If you were injured in a car accident, one of the key laws you need to understand is the statute of limitations and how it affects your ability to sue the negligent driver for the compensation you deserve. The statute of limitations is a state law that sets the deadline of the time limit you have to sue the motorist who hit you. If you fail to file your lawsuit within this time period, you lose your right to sue him forever.
What Is the Statute of Limitations in Car Accident Cases?
Under Georgia law, there are different statutes of limitations for different types of lawsuits. For example, the time period to sue in a breach of contract action could be different than in a personal injury case. Even in car accident cases, there are a number of time periods you should keep in mind in terms of your case against the negligent driver. These crucial time periods to sue are as follows:
Two years for personal injuries
Four years for property damage, such as to your vehicle or the contents of your vehicle that were damaged
Two years for wrongful death
When Does the Statute of Limitations Begin Running?
You also need to understand when the clock—or time—begins to run on your deadline to sue. Like with the statute of limitations, there are different laws depending on what type of claim you are pursuing. The following is a brief overview:
For personal injuries and property damage, the time period begins running on the date of the accident.
For wrongful death actions, the time period begins to run on the date of the accident victim’s death.
Even if you believe you missed the statute of limitations to file a lawsuit, you should contact an experienced car accident attorney to discuss your specific situation. In certain limited exceptions, the time period to sue could be extended by special laws or court decisions.
Special Statute of Limitations Rules for Accident Victims Who Are Minors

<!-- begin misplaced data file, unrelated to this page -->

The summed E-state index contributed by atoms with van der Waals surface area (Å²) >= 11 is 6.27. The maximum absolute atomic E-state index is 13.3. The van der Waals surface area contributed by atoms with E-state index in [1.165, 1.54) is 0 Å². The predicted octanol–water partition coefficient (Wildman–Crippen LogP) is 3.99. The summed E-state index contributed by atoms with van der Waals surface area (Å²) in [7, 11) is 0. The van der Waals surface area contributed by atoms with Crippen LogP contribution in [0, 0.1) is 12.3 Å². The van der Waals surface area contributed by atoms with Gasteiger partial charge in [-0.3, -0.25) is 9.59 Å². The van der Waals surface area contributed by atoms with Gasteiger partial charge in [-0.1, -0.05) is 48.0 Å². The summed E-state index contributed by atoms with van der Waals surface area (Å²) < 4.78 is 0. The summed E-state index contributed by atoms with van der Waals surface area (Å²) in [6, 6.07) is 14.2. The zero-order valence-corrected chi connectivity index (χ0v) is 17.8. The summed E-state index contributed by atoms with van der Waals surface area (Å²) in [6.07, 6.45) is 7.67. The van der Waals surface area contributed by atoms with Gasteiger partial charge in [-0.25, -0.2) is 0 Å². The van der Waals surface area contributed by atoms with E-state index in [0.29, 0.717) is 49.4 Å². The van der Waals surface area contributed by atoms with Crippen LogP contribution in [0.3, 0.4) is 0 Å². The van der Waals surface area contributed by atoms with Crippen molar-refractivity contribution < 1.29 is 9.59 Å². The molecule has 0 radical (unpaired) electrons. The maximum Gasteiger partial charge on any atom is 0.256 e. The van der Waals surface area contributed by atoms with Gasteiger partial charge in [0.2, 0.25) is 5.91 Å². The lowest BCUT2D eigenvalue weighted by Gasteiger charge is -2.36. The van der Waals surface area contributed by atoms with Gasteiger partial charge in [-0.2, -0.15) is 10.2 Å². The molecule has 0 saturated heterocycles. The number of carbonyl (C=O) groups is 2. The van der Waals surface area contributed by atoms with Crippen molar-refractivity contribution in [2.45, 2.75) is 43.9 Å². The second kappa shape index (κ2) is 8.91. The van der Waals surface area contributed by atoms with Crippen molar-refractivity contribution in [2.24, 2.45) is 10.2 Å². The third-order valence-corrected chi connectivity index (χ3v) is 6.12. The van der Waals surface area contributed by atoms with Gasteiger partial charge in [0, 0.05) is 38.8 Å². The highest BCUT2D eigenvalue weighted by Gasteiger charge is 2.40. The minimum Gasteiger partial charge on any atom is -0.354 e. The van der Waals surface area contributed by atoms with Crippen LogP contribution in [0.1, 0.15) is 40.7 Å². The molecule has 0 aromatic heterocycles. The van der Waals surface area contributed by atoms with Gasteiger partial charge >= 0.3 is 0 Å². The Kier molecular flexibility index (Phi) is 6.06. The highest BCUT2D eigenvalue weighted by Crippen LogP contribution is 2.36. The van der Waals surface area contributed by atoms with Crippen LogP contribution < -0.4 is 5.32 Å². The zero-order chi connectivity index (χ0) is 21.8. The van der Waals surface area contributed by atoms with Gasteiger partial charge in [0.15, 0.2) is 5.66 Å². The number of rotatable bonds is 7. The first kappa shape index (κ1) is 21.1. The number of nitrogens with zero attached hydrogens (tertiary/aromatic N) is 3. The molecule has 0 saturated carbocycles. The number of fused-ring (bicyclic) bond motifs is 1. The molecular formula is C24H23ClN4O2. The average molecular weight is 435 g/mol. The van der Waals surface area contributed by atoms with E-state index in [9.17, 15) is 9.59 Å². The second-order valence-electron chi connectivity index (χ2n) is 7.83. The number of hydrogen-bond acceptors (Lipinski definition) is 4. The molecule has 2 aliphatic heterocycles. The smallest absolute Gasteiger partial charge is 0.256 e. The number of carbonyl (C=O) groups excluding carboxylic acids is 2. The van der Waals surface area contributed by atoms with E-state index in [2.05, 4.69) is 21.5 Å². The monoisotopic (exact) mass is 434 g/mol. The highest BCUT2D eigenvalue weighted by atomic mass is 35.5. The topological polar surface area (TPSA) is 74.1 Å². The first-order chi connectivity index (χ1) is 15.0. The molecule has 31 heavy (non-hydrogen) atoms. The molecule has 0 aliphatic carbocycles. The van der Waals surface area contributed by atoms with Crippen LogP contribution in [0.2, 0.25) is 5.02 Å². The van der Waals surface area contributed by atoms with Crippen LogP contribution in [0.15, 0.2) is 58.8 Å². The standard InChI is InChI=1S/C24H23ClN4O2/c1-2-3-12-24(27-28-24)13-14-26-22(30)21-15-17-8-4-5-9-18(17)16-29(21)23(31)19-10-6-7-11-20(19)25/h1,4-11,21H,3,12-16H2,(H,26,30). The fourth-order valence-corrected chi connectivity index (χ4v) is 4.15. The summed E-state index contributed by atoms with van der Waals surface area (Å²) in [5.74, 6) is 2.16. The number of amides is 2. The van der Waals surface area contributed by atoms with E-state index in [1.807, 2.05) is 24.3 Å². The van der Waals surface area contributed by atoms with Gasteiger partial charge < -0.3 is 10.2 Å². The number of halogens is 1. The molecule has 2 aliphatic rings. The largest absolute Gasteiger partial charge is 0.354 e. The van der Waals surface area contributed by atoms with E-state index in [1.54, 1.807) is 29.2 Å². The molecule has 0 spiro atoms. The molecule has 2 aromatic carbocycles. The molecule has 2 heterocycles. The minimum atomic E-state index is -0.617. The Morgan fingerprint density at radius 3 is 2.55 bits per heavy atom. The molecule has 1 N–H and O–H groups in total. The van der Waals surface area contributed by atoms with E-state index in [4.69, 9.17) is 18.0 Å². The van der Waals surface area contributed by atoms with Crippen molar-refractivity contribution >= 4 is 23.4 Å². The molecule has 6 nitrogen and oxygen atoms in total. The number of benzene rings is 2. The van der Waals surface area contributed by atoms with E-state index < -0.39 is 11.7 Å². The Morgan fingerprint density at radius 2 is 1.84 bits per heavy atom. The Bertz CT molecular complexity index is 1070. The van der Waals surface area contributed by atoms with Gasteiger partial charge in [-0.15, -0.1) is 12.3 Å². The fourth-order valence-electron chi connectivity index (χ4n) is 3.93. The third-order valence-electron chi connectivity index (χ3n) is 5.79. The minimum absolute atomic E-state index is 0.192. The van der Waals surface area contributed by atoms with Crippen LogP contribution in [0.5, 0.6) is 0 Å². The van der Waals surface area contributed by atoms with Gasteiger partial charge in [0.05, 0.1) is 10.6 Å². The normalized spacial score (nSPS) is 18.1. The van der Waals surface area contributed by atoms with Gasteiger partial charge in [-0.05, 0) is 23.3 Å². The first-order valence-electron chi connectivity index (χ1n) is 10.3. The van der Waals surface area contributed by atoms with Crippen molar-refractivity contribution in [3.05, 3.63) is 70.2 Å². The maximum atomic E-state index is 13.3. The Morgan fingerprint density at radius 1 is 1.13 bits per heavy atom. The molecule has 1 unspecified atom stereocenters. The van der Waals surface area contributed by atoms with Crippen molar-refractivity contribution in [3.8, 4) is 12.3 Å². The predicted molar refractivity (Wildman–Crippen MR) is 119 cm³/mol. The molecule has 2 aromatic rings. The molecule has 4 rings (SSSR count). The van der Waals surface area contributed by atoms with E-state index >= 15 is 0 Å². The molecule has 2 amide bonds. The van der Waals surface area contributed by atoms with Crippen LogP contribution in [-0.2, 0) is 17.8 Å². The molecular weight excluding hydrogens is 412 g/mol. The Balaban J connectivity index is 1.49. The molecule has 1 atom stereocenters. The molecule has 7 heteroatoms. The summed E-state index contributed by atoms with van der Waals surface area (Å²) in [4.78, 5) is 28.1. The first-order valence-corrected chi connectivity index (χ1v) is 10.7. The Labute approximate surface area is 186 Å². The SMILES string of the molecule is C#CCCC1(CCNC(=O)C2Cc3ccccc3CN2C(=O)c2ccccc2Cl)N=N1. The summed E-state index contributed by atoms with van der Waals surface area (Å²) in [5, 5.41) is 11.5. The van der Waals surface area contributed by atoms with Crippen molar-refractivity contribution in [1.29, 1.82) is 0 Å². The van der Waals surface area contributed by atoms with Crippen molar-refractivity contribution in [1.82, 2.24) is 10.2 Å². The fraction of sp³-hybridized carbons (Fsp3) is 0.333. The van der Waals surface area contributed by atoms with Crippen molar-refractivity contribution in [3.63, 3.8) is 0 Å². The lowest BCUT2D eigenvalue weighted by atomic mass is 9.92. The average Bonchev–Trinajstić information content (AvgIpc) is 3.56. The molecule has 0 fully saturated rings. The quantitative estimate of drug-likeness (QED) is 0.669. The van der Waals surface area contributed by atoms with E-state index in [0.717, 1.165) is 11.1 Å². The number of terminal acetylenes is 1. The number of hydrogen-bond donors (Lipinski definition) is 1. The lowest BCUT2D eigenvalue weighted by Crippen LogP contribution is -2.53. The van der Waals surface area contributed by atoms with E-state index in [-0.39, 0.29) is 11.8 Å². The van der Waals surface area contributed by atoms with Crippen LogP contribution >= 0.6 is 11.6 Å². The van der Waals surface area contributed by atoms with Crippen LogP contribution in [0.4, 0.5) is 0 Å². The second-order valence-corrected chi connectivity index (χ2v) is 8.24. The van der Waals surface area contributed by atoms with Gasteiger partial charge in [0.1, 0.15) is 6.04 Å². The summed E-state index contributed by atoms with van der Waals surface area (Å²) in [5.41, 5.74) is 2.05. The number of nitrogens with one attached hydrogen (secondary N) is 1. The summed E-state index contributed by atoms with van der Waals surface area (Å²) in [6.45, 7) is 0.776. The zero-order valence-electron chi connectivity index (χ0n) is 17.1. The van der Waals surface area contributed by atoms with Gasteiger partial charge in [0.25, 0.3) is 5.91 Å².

One exception to the statute of limitations laws is when minors are injured in a car accident. The statute of limitations is tolled—or stops running—until they are emancipated by either becoming married or reaching 18 years old, whichever is later. This means minors have two years to file a lawsuit for personal injuries from the date of their marriage or the date they turn 18 years old, whichever is later. However, if the minor died as a result of the accident, a wrongful death action must be filed within two years of the date of his death.
Does the Statute of Limitations Apply to Negotiations With the Insurance Company?
The statute of limitations only applies to your ability to file a lawsuit against the negligent driver. While you technically are not prohibited from negotiating with the insurance company for the negligent driver after this time period expires, there is a practical reason you would not want to do this. Insurance adjusters understand the laws that apply to car accident cases—including the statute of limitations. If you wait until the time limit to sue has ended, an insurance adjuster would have no incentive to try to settle your case because he knows you are barred from filing a lawsuit. In addition, it would raise serious doubts about the validity of your case if you waited this long to make a claim with the negligent driver’s insurance company.
Why You Do Not Want to Delay Contacting a Car Accident Attorney
If your car accident just occurred, you may believe that you have plenty of time to hire an attorney. After all, you have two years to sue the other driver. While this is true, you want to contact an attorney as soon as possible after your accident. The benefits of retaining an attorney right away include:
Preserving evidence. An attorney can preserve evidence that could be lost if not obtained quickly, such as a business surveillance tape, red light camera footage, or accident scene pictures. In addition, witnesses may be impossible to locate or have a poor memory of what happened if you wait too long to contact them.
Avoid mistakes. An attorney can help you avoid making an inadvertent mistake that could hurt your ability to obtain the compensation you deserve. For example, you could make the mistake of giving a recorded statement where the adjuster asks you questions and your answers are recorded or signing a blanket medical authorization releasing all your medical records to the insurance company.
Negotiating with the insurance company. An attorney will have a better idea of what your case is worth and when the best time to begin settlement negotiations with the other driver’s insurance company is. He may advise you to wait until your medical treatments have been completed or you know your final diagnosis so you can include all your medical expenses and lost wages in your settlement offer.
Not missing the statute of limitations. An attorney will understand what Georgia statute of limitations laws apply to your case and will be certain to file your lawsuit before this important deadline expires.